We do not see Jio being able to penetrate the mass market with the announced offer, as we see the monthly price of Rs 153 and Rs 1,500 initial deposit as still being steep for the low income consumers. That said, we see the smaller telco names losing their “value proposition” of lower priced voice offering, which would lead to a faster market consolidation. - Bank of America Merril Lynch
Nearly 10 months after shaking up the telecom market by launching free voice services and data at rock bottom rates, Reliance Industries chairman and managing director Mukesh Ambani once again rattled the market in a big way on Friday by announcing at the company’s 40th annual general meeting that subsidiary Reliance Jio Infocomm will be launching 4G, VoLTE feature phones. These phones, pre-bookings for which would begin from August 24 and deliveries from September, has the potential to disrupt the market in a bigger manner than his free voice calls and cheap data did because of the 780 million mobile phone users in the country, 500 million are feature phone users who do not have access to data and video the way smartphone users have. In effect, what Ambani has done is focused on capturing the lower end of the market (mass market) after grabbing a pie of the upper echelon. While in the upper end, where it has 125 million users, the bulk of whom are double SIM users, in the mass market it would be able to have primary SIM users. Analysts said that with this move Jio would sound a death knell for 2G phones after doing the same to 3G phones. It would also hit adversely incumbent operators like Bharti Airtel, Vodafone India and Idea Cellular as the bulk of their users are non-data users who may now migrate to Jio as a primary user. For instance, around 75% of Bharti’s subscribers are non-data users today, which means that they are users of non-4G, non-VoLTE feature phones.
And Ambani has once again come out with attractive tariffs to woo the users to the Jio phone. To begin with, the phone comes for Rs 1,500, which has been called a refundable security — users can get it back by returning the phone after 36 months. The base tariff is Rs 153 a month, which offers free voice calls and 0.5 GB data a day. The other pack offers 1 GB a day for 56 days for Rs 309. Acknowledging that people in this segment may find it hard to pay Rs 153 upfront, the company has launched two weekly sachets of Rs 54 for a week and Rs 24 for two days. For the Rs 1,500 security deposit, Jio is sure to tie up with banks and once that’s done it can easily demolish the entry barrier.
Ambani has not only ambushed the telecom operators but also DTH and cable operators by launching a Jio TV connector by which users of this phone can watch the Jio content on their television sets. In the Rs 309 pack, he said that one can watch three to four hours of video daily. The scope for Jio with this can be gauged from the following numbers: According to an analysis by Institutional Equities, around 200 million subscribers spend over Rs 280 per month on their phone bills. These would be part of Jio’s current subscriber base of 125 million. Since this market belongs to smartphone users, Jio had reached a near-saturation point.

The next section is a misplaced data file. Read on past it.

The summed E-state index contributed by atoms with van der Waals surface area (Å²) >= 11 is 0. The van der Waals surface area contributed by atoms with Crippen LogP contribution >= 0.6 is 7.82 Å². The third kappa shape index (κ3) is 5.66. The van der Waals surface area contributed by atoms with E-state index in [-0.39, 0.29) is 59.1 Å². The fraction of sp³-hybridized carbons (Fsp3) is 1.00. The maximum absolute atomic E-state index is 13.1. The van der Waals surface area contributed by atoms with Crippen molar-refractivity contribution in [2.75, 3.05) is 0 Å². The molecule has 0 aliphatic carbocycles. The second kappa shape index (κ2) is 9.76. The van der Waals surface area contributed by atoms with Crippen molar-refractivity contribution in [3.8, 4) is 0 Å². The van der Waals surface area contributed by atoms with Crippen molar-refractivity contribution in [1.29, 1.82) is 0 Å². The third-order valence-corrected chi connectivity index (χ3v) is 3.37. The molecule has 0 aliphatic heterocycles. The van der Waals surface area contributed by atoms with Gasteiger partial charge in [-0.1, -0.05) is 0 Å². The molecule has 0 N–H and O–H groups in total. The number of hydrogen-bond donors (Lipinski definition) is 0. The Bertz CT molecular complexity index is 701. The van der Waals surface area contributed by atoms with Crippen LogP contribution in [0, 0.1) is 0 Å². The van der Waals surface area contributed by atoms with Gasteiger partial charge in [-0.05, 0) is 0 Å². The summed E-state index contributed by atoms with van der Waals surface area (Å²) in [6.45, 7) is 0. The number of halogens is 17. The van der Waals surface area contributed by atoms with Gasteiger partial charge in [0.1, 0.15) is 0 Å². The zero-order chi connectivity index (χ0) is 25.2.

There are another 210 million users in the country who pay only Rs 140 per month for phone bills. This is the new market that Jio would tap with the launch of the JioPhone. The legacy players would not be able to poach users who take Jio’s phones because they will not work on other networks. Since there’s an element of subsidy, subscribers would be locked in with Jio. Further, since other operators do not have VoLTE network so far and even fully 4G networks, these phones would not work on their networks. A UBS research report noted, “We believe the JioPhone should support mass market adoption of 4G data, but prices are not Arpu (average revenue per user) dilutive. We expect Jio to thus continue to gain share from smaller operators as the sector consolidates. We believe market leader Airtel with its ahead-of-curve investments and strong spectrum profile is well positioned to gain from the expansion in data market.”
However, Bank of America Merrill Lynch was more subdued in its reaction. “We do not see Jio being able to penetrate the mass market with the announced offer, as we see the monthly price of Rs 153 and Rs 1,500 initial deposit as still being steep for the low-income consumers. That said, we see the smaller telco names losing their ‘value proposition’ of lower-priced voice offerings, which would lead to a faster market consolidation,” it said in its initial observations.